First in the nation: A history of the Iowa caucuses

Political buttons are a popular way to show support for a candidate. Photo by Michael Swanger

Political buttons are a popular way to show support for a candidate. Photo by Michael Swanger



By Jerry Harrington


The President of the United States commands the most powerful military force on earth and is able to send troops and the world’s most sophisticated equipment to the far ends of the globe with a single order. He — or she — can set the agenda of the nation with word and deed. With the stroke of a pen, the president can veto an act of congress or sign it into law and with every public move, commands media attention at home and abroad.


For more than 40 years, the quadrennial process of selecting this important political post has begun in the Hawkeye State — in gatherings in small towns, cities and the countryside as neighbors meet with neighbors to choose candidates for president in the Iowa caucuses.
Beginning in 1972, with little notice at first, the Iowa caucuses have bloomed and grown into a phenomenon covered by national and international media, drawing ambitious men and women seeking the American presidency who comb the state, seeking support from Iowans as the first step in selecting both the Democratic and Republican nominees for the highest office in the land.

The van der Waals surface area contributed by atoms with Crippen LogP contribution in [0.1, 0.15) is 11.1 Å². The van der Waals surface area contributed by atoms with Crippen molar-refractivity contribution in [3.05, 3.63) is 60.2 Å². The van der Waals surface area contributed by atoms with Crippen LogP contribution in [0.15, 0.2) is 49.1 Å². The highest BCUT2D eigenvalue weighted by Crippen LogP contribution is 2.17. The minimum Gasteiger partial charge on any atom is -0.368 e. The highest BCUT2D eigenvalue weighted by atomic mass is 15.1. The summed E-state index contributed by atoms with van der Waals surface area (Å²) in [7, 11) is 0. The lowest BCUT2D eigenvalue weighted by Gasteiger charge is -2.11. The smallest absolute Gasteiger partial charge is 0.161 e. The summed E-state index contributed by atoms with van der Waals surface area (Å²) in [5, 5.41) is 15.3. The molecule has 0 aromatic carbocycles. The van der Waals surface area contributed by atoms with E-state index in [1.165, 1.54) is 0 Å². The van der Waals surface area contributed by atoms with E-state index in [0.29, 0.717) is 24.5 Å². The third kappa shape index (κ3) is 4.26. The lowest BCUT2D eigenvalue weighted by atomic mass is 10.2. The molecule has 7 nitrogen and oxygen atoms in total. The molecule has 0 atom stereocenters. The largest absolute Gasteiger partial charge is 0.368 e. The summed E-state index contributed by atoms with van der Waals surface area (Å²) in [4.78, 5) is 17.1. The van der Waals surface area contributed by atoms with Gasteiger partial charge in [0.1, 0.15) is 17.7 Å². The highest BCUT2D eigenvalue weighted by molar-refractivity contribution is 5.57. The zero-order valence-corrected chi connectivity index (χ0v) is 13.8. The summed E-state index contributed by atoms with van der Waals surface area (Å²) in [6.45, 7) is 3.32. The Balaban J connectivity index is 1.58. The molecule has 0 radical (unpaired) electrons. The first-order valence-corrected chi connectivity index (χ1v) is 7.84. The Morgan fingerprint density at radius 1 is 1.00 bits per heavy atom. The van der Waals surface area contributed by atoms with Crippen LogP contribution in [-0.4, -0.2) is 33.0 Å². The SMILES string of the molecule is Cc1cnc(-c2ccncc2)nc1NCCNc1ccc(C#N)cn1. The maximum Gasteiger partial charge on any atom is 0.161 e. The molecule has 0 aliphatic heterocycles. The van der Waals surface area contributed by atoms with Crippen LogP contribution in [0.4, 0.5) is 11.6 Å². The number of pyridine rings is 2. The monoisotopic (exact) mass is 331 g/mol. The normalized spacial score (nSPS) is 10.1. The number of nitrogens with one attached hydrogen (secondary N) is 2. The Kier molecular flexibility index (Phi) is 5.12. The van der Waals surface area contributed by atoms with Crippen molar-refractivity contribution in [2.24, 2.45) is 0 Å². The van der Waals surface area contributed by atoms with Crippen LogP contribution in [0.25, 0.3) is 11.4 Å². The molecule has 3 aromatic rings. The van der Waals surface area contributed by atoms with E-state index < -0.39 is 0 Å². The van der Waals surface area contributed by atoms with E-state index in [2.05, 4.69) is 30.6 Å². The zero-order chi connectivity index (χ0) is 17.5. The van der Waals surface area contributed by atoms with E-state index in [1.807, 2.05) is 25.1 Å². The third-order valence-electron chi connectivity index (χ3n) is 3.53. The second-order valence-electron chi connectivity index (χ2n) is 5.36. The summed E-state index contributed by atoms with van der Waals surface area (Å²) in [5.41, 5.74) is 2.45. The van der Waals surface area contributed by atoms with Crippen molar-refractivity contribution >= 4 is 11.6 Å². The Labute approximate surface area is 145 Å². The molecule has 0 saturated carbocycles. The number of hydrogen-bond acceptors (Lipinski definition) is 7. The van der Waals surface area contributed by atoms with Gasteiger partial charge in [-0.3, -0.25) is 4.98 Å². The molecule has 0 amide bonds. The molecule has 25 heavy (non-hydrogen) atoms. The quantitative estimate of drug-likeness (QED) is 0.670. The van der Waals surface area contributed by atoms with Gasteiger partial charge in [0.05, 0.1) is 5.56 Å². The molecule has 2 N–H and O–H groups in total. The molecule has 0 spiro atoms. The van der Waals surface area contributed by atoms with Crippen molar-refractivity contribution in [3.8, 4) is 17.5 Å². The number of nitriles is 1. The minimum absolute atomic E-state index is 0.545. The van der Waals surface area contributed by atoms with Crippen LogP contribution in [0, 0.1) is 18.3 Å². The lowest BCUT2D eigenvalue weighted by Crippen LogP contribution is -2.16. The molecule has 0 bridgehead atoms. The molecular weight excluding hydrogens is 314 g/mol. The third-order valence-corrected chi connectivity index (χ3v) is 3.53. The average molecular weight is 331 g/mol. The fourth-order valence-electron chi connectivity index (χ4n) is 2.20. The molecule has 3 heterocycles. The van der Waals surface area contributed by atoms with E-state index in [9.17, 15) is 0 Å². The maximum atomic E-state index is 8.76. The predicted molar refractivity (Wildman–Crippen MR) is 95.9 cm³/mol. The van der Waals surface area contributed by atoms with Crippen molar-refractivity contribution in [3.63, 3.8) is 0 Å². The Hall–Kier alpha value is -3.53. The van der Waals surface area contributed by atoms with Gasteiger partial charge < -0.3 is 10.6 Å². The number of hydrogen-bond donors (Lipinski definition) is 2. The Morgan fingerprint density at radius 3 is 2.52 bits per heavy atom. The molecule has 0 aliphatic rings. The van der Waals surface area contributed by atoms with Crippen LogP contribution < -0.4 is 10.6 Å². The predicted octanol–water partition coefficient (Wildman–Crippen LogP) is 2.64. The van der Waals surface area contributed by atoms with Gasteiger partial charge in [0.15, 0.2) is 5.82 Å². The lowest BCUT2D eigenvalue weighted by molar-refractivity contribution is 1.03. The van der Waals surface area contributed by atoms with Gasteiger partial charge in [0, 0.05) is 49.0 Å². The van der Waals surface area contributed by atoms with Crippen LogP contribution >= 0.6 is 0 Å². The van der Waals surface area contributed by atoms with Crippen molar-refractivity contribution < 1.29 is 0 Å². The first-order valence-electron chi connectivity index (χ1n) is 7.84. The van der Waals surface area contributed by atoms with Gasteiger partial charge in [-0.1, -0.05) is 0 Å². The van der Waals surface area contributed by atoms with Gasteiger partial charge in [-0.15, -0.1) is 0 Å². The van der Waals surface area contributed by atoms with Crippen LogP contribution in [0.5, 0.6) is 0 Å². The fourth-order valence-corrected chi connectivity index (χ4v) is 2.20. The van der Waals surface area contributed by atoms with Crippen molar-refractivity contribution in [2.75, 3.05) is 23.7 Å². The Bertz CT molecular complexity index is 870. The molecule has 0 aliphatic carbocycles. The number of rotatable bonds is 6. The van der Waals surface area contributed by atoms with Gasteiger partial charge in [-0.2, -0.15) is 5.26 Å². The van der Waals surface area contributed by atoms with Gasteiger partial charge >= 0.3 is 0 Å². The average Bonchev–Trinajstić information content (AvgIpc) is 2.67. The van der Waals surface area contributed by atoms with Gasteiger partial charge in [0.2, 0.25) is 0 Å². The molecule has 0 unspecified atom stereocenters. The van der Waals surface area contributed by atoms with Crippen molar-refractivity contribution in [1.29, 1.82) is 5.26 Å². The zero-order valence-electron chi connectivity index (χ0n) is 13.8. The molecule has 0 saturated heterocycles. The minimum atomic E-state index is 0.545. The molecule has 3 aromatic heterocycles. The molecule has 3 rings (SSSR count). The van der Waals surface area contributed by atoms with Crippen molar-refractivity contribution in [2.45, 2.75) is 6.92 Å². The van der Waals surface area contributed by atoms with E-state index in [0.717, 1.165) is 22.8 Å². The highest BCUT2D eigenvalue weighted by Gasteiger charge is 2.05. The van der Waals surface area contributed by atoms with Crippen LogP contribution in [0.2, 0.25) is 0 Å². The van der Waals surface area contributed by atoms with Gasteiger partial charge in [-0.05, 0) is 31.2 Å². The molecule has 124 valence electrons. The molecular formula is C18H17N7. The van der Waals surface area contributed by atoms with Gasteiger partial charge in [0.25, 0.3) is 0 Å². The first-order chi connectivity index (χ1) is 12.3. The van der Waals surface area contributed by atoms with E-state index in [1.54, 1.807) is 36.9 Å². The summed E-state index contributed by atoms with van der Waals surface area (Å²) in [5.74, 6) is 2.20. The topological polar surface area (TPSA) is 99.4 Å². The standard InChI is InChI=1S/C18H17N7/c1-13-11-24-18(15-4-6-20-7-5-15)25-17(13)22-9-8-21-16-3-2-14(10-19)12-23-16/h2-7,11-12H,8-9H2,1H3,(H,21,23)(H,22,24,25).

The current cycle is no different with candidates from both parties campaigning throughout Iowa They all hope to win their respective caucus contests, or at least exceed expectations, to gain the media boost that can propel them to the 270 electoral votes that will elect one person president in November.


The Iowa caucuses, however, didn’t begin with these lofty ambitions. In fact, their origins were, more or less, accidental.


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